Hawaiian punch!

  • by Paul Parish
  • Tuesday October 14, 2008
Share this Post:
Dancers from the troupe Na Lei Hulu I Ka Wekiu.
Dancers from the troupe Na Lei Hulu I Ka Wekiu.

My gaydar was pinging steadily as I scanned the highly diverse crowd in the Palace of Fine Arts last Saturday. There were old ladies in abundance, many children, and lots of hunky guys in Hawaiian shirts for The Hula Show, the latest extravaganza put on by Na Lei Hulu I Ka Wekiu. This extraordinarily entertaining company (the name means "the many feathered wreaths at the summit, held in high esteem") is directed by openly gay Patrick Makuakane, who's done a lot for the community. He lent his company to Sean Dorsey's Transgender Dance Festival here last summer, and will take them to the huge Halloween AIDS benefit in New Orleans at the end of this month.

Makuakane was onstage the whole evening: narrating the show, or dancing, or intoning the chants, setting the pace. He is a master teacher, a star performer, and also a community organizer of formidable talents. He looks like Michelangelo's Adam in a grass skirt, and dances like a god, sings like a cantor, and works the crowd like Bill Clinton. His speaking gifts are of the first rank. He's not only keeping Hawaiian culture alive, he's a populist making the case for it. If he ran for mayor, Gavin Newsom could be in trouble. His company can sell out the Palace of Fine Arts, or they can sell out Zellerbach.

He holds the rank in Hawaii of Kumu Hula, which is the equivalent of Ballet Master in the classical dance of Hawaii, and he both conserves the classic dances, and also creates fascinating new dances that extend the ancient traditions to incorporate how it feels to be alive in the modern world.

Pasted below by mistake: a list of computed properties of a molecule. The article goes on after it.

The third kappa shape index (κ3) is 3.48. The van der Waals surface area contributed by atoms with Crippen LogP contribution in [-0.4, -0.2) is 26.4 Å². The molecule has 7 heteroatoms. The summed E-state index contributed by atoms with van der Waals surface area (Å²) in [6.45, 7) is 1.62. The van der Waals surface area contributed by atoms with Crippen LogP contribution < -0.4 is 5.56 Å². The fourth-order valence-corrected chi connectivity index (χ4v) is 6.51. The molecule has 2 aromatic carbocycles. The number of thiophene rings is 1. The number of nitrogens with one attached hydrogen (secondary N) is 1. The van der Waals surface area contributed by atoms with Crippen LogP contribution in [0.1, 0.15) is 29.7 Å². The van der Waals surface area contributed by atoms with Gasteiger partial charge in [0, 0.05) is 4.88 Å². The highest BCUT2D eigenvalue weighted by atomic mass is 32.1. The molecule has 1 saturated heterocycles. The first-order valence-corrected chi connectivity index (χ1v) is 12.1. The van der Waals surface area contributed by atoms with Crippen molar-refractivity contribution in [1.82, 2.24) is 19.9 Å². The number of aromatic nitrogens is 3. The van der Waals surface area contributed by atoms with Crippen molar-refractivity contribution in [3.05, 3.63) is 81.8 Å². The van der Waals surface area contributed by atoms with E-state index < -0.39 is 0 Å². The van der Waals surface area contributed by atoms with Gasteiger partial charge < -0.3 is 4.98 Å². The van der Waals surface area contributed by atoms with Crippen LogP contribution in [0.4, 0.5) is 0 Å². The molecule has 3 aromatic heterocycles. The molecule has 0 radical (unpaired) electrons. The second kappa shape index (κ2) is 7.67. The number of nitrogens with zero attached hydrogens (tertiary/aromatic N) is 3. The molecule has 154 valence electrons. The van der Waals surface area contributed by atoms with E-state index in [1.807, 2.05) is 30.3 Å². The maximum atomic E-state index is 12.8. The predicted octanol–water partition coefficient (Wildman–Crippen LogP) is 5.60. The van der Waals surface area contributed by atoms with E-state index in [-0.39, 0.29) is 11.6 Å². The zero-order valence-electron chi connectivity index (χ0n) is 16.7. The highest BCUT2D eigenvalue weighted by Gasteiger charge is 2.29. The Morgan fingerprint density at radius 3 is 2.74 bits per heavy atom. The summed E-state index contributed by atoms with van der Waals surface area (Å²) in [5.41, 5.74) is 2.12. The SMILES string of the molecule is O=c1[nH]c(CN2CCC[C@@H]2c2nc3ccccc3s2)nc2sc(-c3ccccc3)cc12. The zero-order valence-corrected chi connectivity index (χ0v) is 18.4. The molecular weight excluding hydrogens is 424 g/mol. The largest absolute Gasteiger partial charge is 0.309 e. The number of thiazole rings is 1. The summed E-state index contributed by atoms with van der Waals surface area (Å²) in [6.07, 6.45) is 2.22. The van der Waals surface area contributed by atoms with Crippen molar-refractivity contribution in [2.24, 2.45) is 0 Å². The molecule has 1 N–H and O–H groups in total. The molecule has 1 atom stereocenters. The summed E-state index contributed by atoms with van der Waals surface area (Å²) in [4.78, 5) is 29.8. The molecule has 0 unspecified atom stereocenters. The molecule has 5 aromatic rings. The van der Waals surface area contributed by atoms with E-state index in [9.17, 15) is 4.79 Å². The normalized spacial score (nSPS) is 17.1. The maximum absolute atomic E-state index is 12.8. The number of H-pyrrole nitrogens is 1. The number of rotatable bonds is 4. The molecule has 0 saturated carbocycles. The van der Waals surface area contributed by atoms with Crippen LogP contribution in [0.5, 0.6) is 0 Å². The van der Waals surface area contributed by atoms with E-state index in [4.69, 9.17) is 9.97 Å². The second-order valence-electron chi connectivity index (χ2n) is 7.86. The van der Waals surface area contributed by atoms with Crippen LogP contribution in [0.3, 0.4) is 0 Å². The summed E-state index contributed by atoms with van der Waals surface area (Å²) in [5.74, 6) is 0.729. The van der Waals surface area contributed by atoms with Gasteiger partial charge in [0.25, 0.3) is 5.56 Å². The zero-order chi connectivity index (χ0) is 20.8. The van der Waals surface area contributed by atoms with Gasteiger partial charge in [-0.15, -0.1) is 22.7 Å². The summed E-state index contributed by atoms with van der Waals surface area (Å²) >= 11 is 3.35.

The new stuff can be fabulously outrageous. Prime among these last Saturday was "Bow Down, Mister," which depicts, in the language of hula, an encounter with a crowd of Hare Krishnas who wanted the same picnic ground in Golden Gate Park that the hula folk occupied. This event really happened, and Makuakane's narration of it is almost as delightful as is the danced version: "Only in San Francisco could two Asian/Pacific Island people get down and dirty and worship their gods, and nobody gets hurt! God, I love this city!" They're skipping, jingling and Namaste-ing in all directions, while making some room for Parna Basu, a tiny, stunning Kathak ballerina in red and blue silks dancing in the classical Indian style. Nothing I can say can convey the fizzy preposterousness of this piece. I felt the building was going to explode. This piece is, by itself, reason enough to go see their remaining shows this weekend.

Hula is, of course, a sensuously appealing dance. The men are as sexy as the women; they dance in leafy crowns, bare-chested in banana-leaf skirts, and work their hips with more force than the women. In Hawaii, size is prized, and my favorite of the guys had the most voluptuous hip action of anybody on the stage. He weighed 200 lbs. at least.

Hula is a highly trained dance: whatever the footwork, the hips work in their circles while the shoulders remain serene, quiet, and absolutely parallel to the floor. This creates a paradoxically serene sweetness above the turbulence below.

But dance is only part of the show. There are many numbers, with fabulous costumes, constantly changing (some traditional, some modern). Patty Ann Farrell's lighting is stunning, and the video graphic projections created overwhelming ambient effects, especially in the flower-power finale.

It's a fabulously entertaining evening, with many of the classic gay virtues: wonderful costumes, appealing performers, exact execution, lots of wit, tons of style. Go! Remaining shows are Oct. 17-18 at 8 p.m., and Sunday, Oct. 19 at 3 p.m. A one-hour family matinee designed especially for children and families is scheduled for Sunday, Oct. 19 at 12 p.m.

Tickets are on sale now through City Box Office at (415) 392-4400, or www.cityboxoffice.com.